Humpies proved a deciding factor in Alaska’s 2013 commercial salmon harvest of 272 million fish valued at $691.1 million.
Powered by a record harvest of 219 million pink salmon, this year’s harvest ranks as the second most valuable on record, said Jeff Regnart, director of the Alaska Department of Fish and Game Division of Commercial Fisheries.
Preliminary harvest values released Oct. 10 by the state agency showed that at $691.1 million, the value of the 2013 harvest is only exceeded by the 1988 harvest value of $724 million.
“Our salmon managers across the state have done an excellent job of ensuring sustainability of our salmon stocks while optimizing fishing opportunity,” Regnart said. “We had an outstanding year over all, though some area’s returns did not allow for desired harvest levels. We are pleased that so many Alaskans are able to enjoy the economic benefit of our salmon resources.”
Values for the salmon fisheries are based on estimated ex-vessel prices and do not include post-season bonuses or price adjustments. The final value of the 2013 salmon fishery won’t be determined until after seafood processors, buyers and direct marketers report average prices paid to fishermen this year.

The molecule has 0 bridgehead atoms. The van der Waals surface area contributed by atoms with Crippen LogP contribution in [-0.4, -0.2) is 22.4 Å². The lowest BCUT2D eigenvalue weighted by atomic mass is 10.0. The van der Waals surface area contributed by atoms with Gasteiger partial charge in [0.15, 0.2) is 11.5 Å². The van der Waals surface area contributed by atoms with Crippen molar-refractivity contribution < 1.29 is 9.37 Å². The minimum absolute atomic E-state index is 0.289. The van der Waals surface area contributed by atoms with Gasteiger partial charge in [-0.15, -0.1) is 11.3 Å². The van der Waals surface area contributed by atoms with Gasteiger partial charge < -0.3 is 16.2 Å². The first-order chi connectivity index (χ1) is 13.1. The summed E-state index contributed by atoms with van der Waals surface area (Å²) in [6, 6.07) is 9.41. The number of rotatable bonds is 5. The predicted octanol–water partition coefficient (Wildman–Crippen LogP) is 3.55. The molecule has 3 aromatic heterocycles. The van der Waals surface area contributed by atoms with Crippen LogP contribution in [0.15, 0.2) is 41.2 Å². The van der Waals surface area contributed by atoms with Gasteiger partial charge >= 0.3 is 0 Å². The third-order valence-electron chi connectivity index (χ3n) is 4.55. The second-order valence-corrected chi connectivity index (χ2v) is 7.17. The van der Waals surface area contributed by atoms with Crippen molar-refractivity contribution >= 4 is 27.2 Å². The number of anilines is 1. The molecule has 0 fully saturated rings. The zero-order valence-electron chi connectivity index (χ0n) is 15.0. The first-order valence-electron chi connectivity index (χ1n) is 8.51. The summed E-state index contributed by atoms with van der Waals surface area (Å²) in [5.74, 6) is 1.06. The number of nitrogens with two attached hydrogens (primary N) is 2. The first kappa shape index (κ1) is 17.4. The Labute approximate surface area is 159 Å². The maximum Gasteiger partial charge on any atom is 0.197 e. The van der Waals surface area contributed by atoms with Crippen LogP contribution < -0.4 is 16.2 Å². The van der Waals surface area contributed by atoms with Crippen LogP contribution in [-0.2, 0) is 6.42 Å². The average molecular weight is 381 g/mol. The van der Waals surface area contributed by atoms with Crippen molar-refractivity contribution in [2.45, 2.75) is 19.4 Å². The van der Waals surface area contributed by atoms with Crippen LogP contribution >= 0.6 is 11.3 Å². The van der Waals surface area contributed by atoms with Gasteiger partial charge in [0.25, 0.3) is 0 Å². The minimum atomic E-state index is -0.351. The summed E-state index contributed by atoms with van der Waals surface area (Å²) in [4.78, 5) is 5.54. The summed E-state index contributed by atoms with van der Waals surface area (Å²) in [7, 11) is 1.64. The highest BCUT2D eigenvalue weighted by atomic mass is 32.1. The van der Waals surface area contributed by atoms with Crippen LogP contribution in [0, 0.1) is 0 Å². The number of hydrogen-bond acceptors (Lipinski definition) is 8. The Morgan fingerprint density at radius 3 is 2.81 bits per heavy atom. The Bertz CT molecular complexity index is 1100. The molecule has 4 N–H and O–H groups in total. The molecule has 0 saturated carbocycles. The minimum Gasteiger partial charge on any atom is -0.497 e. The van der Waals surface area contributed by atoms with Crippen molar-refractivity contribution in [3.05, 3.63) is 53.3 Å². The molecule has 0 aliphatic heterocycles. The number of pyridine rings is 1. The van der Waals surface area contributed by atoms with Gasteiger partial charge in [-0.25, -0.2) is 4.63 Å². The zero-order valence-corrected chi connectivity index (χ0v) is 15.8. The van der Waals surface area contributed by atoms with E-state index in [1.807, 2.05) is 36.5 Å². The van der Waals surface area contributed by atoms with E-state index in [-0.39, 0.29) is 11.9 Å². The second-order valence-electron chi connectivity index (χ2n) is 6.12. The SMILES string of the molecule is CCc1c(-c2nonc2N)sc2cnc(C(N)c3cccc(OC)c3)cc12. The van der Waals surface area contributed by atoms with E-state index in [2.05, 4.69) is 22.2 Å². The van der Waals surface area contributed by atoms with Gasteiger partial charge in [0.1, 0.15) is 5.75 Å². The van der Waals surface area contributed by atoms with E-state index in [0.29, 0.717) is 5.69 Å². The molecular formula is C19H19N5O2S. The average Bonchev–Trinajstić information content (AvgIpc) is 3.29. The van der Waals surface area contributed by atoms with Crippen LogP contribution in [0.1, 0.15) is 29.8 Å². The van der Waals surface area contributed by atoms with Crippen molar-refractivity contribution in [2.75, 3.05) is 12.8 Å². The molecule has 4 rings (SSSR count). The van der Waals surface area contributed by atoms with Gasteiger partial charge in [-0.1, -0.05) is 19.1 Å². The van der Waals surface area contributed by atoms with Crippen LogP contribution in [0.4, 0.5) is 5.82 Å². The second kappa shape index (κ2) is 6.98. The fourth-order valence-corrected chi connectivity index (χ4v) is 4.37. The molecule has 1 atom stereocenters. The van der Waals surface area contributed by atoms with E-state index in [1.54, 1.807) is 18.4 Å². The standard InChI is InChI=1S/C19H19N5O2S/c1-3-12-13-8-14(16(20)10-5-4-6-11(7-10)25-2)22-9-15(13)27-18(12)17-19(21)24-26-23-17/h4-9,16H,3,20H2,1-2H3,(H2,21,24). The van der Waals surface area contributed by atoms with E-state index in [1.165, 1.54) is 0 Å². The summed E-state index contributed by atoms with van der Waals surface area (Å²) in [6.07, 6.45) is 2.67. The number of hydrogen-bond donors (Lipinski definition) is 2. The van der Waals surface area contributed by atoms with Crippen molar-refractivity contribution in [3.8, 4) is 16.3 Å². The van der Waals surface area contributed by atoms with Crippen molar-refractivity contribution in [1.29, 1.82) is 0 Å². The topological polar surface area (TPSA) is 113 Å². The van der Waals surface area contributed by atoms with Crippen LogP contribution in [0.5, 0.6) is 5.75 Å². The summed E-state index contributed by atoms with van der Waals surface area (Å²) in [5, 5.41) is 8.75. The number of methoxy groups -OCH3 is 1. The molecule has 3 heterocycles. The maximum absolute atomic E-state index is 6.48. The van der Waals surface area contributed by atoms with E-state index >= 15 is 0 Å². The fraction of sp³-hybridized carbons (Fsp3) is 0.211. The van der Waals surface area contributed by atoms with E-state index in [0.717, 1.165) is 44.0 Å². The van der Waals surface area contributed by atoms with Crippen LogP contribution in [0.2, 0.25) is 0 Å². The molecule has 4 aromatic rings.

It is possible that after final prices are determined, the 2013 season, not accounting for inflation, could surpass 1988 as the most value salmon harvest in history.
Sockeye salmon held its position as the most valuable salmon species harvested in Alaska’s commercial salmon fisheries, with a statewide value of $284 million. Almost half of those reds came from Bristol Bay, where the price was up even though the harvest was modest.
Bristol Bay, usually the most valuable salmon fishery in Alaska, fell to third place this year behind Southeast Alaska and Prince William Sound.
The humpy harvest meanwhile brought in $277 million.
Southeast Alaska and Prince William Sound also saw the largest pink salmon harvests ever recorded in their management areas, a total of just over 91 million fish for Prince William Sound and 89.2 million pinks in Southeast Alaska.
Southeast Alaska had the highest all-species harvest value of $219 million. In addition to the $124 million in pink salmon, Southeast chum and coho salmon yielded values of $43.6 million and $23.4 million respectively, and Southeast Alaska king salmon harvests were worth $17 million.
Kodiak and Chignik also did well, with all–species harvests worth $61 million and $23 million respectively, Regnart said. For the first time in several years, the Alaska Peninsula also had a good pink salmon harvest.
The Yukon and Kotzebue management areas had good chum returns, but Chinook salmon returns throughout the Arctic-Yukon-Kuskokwim region were low again and provided no commercial fishing opportunities.
Upper Cook Inlet’s sockeye salmon harvest was just over half the forecast, and management restrictions on the sockeye fishery were required to conserve a small Chinook salmon return to the Kenai River.